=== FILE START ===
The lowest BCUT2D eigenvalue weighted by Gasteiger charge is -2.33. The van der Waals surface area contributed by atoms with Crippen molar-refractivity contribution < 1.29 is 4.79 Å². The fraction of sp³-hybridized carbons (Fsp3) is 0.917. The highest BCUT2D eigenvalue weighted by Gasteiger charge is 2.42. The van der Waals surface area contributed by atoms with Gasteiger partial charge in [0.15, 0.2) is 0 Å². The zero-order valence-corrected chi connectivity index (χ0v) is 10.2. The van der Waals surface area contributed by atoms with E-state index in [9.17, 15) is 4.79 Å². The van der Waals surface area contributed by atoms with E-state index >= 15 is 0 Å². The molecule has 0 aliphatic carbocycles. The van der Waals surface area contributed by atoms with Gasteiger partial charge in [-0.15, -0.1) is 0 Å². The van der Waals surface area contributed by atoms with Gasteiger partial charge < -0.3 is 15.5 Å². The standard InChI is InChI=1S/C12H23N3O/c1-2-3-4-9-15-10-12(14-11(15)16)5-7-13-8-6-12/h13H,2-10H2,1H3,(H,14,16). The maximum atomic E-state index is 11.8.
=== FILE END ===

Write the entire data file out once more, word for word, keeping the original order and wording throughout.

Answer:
The lowest BCUT2D eigenvalue weighted by Gasteiger charge is -2.33. The van der Waals surface area contributed by atoms with Crippen molar-refractivity contribution < 1.29 is 4.79 Å². The fraction of sp³-hybridized carbons (Fsp3) is 0.917. The highest BCUT2D eigenvalue weighted by Gasteiger charge is 2.42. The van der Waals surface area contributed by atoms with Gasteiger partial charge in [0.15, 0.2) is 0 Å². The zero-order valence-corrected chi connectivity index (χ0v) is 10.2. The van der Waals surface area contributed by atoms with E-state index in [9.17, 15) is 4.79 Å². The van der Waals surface area contributed by atoms with E-state index >= 15 is 0 Å². The molecule has 0 aliphatic carbocycles. The van der Waals surface area contributed by atoms with Gasteiger partial charge in [-0.15, -0.1) is 0 Å². The van der Waals surface area contributed by atoms with Gasteiger partial charge < -0.3 is 15.5 Å². The standard InChI is InChI=1S/C12H23N3O/c1-2-3-4-9-15-10-12(14-11(15)16)5-7-13-8-6-12/h13H,2-10H2,1H3,(H,14,16). The maximum atomic E-state index is 11.8.